iPhone 6s Battery Test Shows Samsung-Sourced A9 Processor Lagging Behind TSMC, Possible Performance Degradation

It recently came to light that the custom A9 processor Apple is using in its iPhone 6s and iPhone 6s Plus handsets is being dual sourced from Samsung and TSMC. If that's the case, does it matter which one you get? There's evidence to suggest that it does, both in terms of raw performance and battery life.

Before we get into that, let's back up a moment and look at each chip. According to the folks at Chipworks, Samsung is likely using a 14nm manufacturing process resulting in a die size that's about 10 percent smaller than the one being produced by TSMC, which is believed to be using a 16nm FinFET process.

iPhone 6s Rose Gold

"From a benchmarking point of view, the smaller die size shows a leadership in technology scaling for Samsung," Chipworks noted.

Be that as it may, it looks like TSMC's larger 104.5mm2 chip is giving iPhone 6s and iPhone 6s Plus users better battery life than Samsung's smaller 96mm2 processor. We're not talking about just a few minutes, either.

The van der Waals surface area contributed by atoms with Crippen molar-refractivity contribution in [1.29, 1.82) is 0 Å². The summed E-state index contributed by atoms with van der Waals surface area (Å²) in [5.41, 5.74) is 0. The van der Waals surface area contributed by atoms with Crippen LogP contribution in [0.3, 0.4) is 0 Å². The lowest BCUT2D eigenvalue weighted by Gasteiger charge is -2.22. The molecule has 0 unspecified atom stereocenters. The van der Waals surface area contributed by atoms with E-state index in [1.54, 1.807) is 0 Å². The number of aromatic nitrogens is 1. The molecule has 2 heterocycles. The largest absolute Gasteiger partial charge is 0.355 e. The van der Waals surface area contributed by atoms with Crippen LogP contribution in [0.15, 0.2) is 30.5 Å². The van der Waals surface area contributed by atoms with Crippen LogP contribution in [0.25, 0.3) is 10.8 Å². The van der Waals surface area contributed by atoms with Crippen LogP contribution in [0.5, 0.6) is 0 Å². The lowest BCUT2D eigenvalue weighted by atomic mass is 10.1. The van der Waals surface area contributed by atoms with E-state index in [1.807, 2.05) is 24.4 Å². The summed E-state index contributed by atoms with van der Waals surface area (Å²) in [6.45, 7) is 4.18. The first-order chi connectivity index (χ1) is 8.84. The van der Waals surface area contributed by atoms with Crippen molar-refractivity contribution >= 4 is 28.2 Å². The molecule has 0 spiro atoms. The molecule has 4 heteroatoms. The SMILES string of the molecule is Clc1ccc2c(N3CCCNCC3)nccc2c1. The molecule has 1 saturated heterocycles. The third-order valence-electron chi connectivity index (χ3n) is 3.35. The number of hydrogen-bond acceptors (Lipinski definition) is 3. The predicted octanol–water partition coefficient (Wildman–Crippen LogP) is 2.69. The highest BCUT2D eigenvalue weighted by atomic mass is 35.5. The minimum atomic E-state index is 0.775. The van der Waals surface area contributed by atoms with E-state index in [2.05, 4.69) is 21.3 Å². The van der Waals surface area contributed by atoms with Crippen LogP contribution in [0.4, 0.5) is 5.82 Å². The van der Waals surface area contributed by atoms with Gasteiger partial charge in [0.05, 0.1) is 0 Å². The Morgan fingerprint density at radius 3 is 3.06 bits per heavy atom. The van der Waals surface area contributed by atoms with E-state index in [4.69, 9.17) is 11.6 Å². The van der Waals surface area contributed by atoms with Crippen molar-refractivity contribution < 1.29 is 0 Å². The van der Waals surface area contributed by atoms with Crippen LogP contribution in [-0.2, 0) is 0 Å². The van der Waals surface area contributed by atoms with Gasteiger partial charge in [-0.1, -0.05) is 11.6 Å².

A forum member at Reddit posted links to a pair of live tests on a Chinese-language website that compared the two chips. The first test showed the Samsung chip consuming around 20 percent more battery, while the second test showed the TSMC-based iPhone 6s posting slightly faster benchmark numbers and lower temps.

There's also a thread on MacRumors' forums comparing the two chips. Based on some benchmarks sprinkled throughout the thread, it appears that the TSMC-built A9 chip offers about 2 hours more battery life than Samsung's A9 processor.

Lirum Device Info Lite

If you own an iPhone 6s or iPhone 6s Plus and want to know which processor you have, head to the App Store and download Lirum Device Info Lite - System Monitor. The app will list your phone's model. For iPhone 6s owners, N71AP indicates a Samsung chip while N71MAP indicates a TSMC part. On the iPhone 6s Plus, N66AP means it's running a Samsung A9 processor, while N66MAP means its a TSMC chip.

Via:  Reddit
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